|Weather and Climate Disasters in the United States from 2016–2020|
|16.2 per year||$123.3 billion per year||794 per year|
|Source: National Oceanic and Atmospheric Administration's Billion-Dollar Weather and Climate Disasters: Overview.|
Mitigation activities provide cost-effective strategies to reduce the impact of U.S. natural disaster loss. Over the past 25 years, public-sector investments in mitigation by the Federal Emergency Management Agency (FEMA), the U.S. Economic Development Administration, and the U.S. Department of Housing and Urban Development have saved $6 per $1 spent, totaling $160 billion in savings that would have otherwise been spent on losses from natural disasters.1
As the force and frequency of major natural disasters have increased, so have the federal, state, local, and tribal costs of recovery from these natural disasters. Therefore, it is important to invest in both energy efficiency and renewable energy technologies as a complement to building resilient communities that can mitigate natural disasters.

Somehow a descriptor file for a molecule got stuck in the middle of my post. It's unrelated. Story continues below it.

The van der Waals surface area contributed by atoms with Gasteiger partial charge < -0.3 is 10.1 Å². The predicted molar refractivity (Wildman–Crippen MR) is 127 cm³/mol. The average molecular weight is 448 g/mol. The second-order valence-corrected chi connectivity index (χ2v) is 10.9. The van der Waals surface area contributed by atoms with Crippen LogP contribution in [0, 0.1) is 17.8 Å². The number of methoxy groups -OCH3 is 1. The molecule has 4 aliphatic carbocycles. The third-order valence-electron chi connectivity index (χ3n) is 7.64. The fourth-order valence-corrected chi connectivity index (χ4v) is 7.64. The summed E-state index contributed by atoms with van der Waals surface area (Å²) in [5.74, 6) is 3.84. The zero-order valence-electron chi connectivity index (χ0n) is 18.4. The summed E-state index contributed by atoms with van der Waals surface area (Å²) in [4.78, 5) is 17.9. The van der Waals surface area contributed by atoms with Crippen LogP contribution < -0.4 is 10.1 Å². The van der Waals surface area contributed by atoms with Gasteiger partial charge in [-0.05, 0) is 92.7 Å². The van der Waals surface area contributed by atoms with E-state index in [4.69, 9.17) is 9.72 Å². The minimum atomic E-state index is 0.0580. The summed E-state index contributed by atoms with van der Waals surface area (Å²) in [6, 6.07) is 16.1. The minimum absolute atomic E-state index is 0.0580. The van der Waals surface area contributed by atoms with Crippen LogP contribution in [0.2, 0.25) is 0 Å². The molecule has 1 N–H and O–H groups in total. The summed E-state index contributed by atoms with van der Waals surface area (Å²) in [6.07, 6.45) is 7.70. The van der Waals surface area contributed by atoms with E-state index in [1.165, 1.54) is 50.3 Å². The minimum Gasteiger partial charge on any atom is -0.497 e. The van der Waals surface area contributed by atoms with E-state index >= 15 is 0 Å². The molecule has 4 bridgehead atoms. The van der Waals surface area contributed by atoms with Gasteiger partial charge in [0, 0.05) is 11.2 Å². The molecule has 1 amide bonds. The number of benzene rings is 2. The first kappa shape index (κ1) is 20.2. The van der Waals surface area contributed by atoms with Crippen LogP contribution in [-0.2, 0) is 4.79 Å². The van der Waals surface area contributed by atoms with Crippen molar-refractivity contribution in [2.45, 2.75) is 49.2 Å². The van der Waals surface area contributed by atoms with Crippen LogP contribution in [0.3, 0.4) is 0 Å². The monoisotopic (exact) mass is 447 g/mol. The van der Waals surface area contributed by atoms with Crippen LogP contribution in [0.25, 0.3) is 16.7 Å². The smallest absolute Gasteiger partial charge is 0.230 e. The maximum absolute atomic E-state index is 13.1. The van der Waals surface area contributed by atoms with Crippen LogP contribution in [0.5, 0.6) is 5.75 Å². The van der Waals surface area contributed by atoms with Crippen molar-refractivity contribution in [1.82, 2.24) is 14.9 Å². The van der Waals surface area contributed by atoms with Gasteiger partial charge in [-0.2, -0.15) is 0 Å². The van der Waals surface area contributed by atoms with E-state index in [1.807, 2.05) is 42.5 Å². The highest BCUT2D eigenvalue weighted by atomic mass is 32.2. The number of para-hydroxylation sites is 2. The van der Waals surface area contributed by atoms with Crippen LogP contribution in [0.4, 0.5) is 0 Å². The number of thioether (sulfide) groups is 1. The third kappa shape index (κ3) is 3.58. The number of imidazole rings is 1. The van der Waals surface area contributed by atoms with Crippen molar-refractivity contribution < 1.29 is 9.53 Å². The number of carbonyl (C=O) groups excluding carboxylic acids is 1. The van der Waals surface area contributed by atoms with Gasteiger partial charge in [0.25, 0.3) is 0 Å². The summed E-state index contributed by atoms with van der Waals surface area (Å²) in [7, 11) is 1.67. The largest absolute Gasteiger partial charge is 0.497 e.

By leveraging federal funding that supports both pre- and post-disaster mitigation, users can utilize a combination of programs to strengthen long-term resiliency goals and advance energy infrastructure.
This interactive matrix compiled by the U.S. Department of Energy (DOE) is a list of selected federal financial assistance programs that are available to assist state and local, tribal and territorial governments in natural hazard mitigation and energy resilience activities.2
The funding information can be sorted by the following categories:
- The sponsoring federal organization
- The type of financial assistance (e.g., grant, loan, or cooperative agreement)
- Eligible recipients (e.g., government entity, nonprofit, or for-profit corporation)
- Disaster declaration required.
For other federal resilience resources please visit the Resilience in the Public Sector web page.
Mitigation and Resilience Federal Funding
2Publicly available information was compiled by DOE and reviewed through a voluntary interagency working group (Mitigation Framework Leadership Group) led by FEMA. This is not a comprehensive account of resources available across the federal government.